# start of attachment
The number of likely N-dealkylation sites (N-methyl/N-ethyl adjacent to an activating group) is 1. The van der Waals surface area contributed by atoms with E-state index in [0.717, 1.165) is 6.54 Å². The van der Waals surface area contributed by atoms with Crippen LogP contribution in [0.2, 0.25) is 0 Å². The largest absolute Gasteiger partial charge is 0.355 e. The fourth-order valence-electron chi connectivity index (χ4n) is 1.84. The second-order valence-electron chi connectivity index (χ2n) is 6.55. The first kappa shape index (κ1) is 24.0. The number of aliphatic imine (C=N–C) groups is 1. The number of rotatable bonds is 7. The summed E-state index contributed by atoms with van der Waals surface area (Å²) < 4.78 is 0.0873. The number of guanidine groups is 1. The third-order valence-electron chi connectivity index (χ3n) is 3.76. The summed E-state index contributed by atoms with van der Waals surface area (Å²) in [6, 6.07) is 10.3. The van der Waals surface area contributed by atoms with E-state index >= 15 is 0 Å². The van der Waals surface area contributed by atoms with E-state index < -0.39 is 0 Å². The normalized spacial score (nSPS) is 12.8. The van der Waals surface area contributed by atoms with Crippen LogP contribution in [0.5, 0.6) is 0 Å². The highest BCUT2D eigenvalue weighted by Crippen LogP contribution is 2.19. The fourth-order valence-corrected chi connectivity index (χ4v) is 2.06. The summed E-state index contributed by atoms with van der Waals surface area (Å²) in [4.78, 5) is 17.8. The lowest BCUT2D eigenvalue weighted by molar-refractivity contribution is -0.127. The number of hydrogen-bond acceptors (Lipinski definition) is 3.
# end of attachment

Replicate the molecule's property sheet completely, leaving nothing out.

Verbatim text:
The number of likely N-dealkylation sites (N-methyl/N-ethyl adjacent to an activating group) is 1. The van der Waals surface area contributed by atoms with E-state index in [0.717, 1.165) is 6.54 Å². The van der Waals surface area contributed by atoms with Crippen LogP contribution in [0.2, 0.25) is 0 Å². The largest absolute Gasteiger partial charge is 0.355 e. The fourth-order valence-electron chi connectivity index (χ4n) is 1.84. The second-order valence-electron chi connectivity index (χ2n) is 6.55. The first kappa shape index (κ1) is 24.0. The number of aliphatic imine (C=N–C) groups is 1. The number of rotatable bonds is 7. The summed E-state index contributed by atoms with van der Waals surface area (Å²) < 4.78 is 0.0873. The number of guanidine groups is 1. The third-order valence-electron chi connectivity index (χ3n) is 3.76. The summed E-state index contributed by atoms with van der Waals surface area (Å²) in [6, 6.07) is 10.3. The van der Waals surface area contributed by atoms with E-state index >= 15 is 0 Å². The van der Waals surface area contributed by atoms with E-state index < -0.39 is 0 Å². The normalized spacial score (nSPS) is 12.8. The van der Waals surface area contributed by atoms with Crippen LogP contribution in [0.5, 0.6) is 0 Å². The highest BCUT2D eigenvalue weighted by Crippen LogP contribution is 2.19. The fourth-order valence-corrected chi connectivity index (χ4v) is 2.06. The summed E-state index contributed by atoms with van der Waals surface area (Å²) in [4.78, 5) is 17.8. The lowest BCUT2D eigenvalue weighted by molar-refractivity contribution is -0.127. The number of hydrogen-bond acceptors (Lipinski definition) is 3.